Micro-Microcelebrity: Famous Babies and Business on the Internet

March 28, 2017

PROJECTS: Preparing for a Digital Future


Crystal Abidin explores lifestyle Influencers and babies as the new ‘micro-microcelebrity’. Crystal is an anthropologist and ethnographer who studies vernacular internet culture. She is a Postdoctoral Fellow in Sociology at the National University of Singapore, Affiliated Researcher at Media Management and Transformation Centre (MMTC) at Jönköping University, and co-investigator with the Science, Technology and Society (STS) cluster at the Asia Research Institute (ARI).

Image credit: C. Rahanmetan, CC BY 2.0

Ten years ago, as a teenager in junior college, I often heard my peers exchanging updates of what a group of girls had recently purchased, worn or experienced. They could recall the names of their boyfriends, the restaurants they’d been to over the weekend, and details of their latest fashion purchases. I soon learned that these girls did not go to my college, nor were they friends of my peers. In fact, my peers had never met these girls in the flesh; they were simply bloggers writing about their lives on the internet. The allure of such bloggers and the intimacies their followers expressed towards them and among each other intrigued me so much, that, when I became an anthropologist later on in life, I made these internet personalities the focus of my research.

In 2005 these were primarily young girls known as ‘lifestyle bloggers’ because they started documenting their lives on blog platforms such as OpenDiary, LiveJournal and Blogger. Today, lifestyle ‘Influencers’ are usually young people who start off as ordinary everyday users of social media and the internet, who document their daily lives and experiences, amass a sizable readership and then turn their web traffic into a commercial endeavour by taking on advertorials. They are a form of ‘microcelebrity’, using self-branding techniques to cultivate relationships with a niche audience on the internet, and who are perceived as more genuine and easy to emulate than traditional celebrities.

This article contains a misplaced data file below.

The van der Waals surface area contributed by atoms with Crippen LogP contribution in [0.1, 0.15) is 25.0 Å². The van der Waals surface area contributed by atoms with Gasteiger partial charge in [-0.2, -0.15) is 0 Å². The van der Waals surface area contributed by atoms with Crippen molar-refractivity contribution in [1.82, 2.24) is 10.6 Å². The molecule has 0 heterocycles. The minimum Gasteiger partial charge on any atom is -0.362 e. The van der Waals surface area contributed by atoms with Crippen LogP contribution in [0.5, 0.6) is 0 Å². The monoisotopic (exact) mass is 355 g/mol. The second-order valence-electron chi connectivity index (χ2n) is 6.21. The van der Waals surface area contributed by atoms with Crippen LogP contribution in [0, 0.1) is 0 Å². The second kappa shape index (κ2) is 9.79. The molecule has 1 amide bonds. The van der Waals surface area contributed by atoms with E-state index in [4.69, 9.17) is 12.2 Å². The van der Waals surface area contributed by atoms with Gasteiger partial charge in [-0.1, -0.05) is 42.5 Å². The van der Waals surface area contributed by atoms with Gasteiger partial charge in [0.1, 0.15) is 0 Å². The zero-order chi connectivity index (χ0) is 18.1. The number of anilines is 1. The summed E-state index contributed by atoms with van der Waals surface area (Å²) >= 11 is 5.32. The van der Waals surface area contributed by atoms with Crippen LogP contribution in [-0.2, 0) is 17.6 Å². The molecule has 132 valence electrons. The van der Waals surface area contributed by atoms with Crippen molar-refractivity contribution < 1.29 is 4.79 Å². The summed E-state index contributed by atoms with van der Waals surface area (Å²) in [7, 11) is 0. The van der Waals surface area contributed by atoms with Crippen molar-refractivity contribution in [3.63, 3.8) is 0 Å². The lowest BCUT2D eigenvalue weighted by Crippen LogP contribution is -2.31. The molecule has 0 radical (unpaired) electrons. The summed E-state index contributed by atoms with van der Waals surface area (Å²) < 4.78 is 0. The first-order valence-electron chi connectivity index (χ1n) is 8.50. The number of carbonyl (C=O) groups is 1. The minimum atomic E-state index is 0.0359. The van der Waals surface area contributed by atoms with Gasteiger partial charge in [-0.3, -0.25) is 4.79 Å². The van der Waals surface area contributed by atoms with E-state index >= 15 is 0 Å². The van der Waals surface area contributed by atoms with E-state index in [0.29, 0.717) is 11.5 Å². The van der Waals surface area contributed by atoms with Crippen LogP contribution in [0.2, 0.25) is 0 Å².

Such Influencers have broadened their digital estates to incorporate various social media, and expanded their businesses from internet-based advertising to more traditional businesses including fashion, cosmetics, food and beverage, and even housing. Although younger cohorts of girls have since become Influencers themselves, many have progressed along their life course to become wives and mothers while maintaining their visibility. Their young children have also accumulated prominence to become ‘internet famous’. Enter the ‘micro-microcelebrity’.

Digital estates

Micro-microcelebrities are the children of Influencers who have themselves become proximate microcelebrities, having derived exposure and fame from their prominent Influencer mothers. Although some parents engage in ‘sharenting’, or sharing images and stories about their children in digital spaces, Influencer mothers are more prolific, deliberate and commercial.

Micro-microcelebrities inherit celebrity from the womb – the moment Influencer mothers begin posting sonograms. Although these have been studied as a ‘rite of passage’ among mothers, Influencer mothers publish them to claim digital estates for their micro-celebrities to-be, by reserving handles and usernames on various social media. One Influencer known as bongqiuqiu debuted her baby Meredith’s dedicated hashtag #MereGoRound on Instagram when she was three months pregnant. Shortly after, she announced a new Instagram account dedicated to her child, @MereGoRound, which amassed over 5.5k followers prior to her birth.